You don’t have to eat your lunch on the toilet, like Lindsay Lohan in “Mean Girls”.
I have a confession: I often feel like no-one likes me. It doesn’t matter if I’m with old friends or at a party with strangers; I just can’t shake the feeling that people dislike me. Believe it or not, I often ask my husband of seven years, “Do you like me?”.
The thing is, I know that people do like me. Some friends have even literally said to me, “I like you, and I want to spend time with you.” So why do I find it so hard to believe that I am a likeable person?
In thinking that I’m unlikeable, I’ve actually sabotaged myself. I won’t make the time to see my friends and it’s also affected my work life. Throughout my career I’ve often lost confidence because I’m convinced that my managers don’t like me.
Is this feeling normal?
Maria Faustino, a psychologist from Marquee Health Clinic, assured me that it’s “quite common” to feel worried and anxious about what other people think of us, especially in social situations. Many also experience the physical reactions like blushing, sweating, tensing muscles, a raised heart rate and “butterflies” in the stomach.
Situations when we feel “evaluated, such as when you’re on a first date or meeting new people,” can also bring on those thoughts and feelings.
Why do we want to be liked?
Well, it’s this simple: “We feel good about ourselves after a positive interaction with our loved ones,” explains Maria.
There may also be an evolutionary reason behind our desire to be liked. “Being part of a ‘group’ may be associated with survival back in the days when humans did not have modern technology and civilisations to feel safe.”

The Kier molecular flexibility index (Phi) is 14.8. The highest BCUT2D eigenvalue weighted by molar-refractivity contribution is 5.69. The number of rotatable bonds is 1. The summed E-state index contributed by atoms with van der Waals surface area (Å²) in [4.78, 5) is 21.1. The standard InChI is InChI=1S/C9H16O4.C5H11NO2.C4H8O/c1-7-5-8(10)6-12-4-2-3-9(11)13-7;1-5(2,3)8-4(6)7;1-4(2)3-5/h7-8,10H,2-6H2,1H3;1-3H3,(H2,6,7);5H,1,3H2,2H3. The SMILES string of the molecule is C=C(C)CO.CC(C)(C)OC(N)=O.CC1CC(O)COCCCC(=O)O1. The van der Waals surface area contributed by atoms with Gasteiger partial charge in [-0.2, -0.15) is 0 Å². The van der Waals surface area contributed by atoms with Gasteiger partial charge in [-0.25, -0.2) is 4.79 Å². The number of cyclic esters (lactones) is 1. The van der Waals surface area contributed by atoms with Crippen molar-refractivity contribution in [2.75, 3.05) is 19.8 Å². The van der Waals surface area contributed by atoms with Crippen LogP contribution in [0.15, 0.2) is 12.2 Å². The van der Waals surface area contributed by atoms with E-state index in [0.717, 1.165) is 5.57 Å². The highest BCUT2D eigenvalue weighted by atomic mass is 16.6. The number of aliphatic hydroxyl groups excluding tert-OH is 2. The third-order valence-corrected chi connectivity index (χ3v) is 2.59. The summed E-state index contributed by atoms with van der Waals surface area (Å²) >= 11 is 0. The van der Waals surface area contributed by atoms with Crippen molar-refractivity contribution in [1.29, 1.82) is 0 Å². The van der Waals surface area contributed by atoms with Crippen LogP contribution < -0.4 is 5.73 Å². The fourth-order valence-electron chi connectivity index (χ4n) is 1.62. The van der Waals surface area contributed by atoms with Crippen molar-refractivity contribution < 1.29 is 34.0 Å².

What should I do?
First of all, don’t stop socialising with people as it won’t help in the long term.
“There are some people who find these emotions so distressing that they try to avoid these types of situations at all costs,” warns Maria.
“Avoidance may help reduce anxiety in the short-term, however in the long-term it might actually stop us from being happy and achieving the social relationships that we desire.”
And also, don’t forget this golden rule:
“Being yourself is really important,” emphasises Maria.
I often try to put on an “act” of being more friendly and happy than I actually am but now I'm going to put a stop to it.
“If we put on a ‘show’, we may end up feeling unsatisfied and leaving the situation thinking, ‘They might only like me because I pretended to be someone else’."
Good advice, indeed.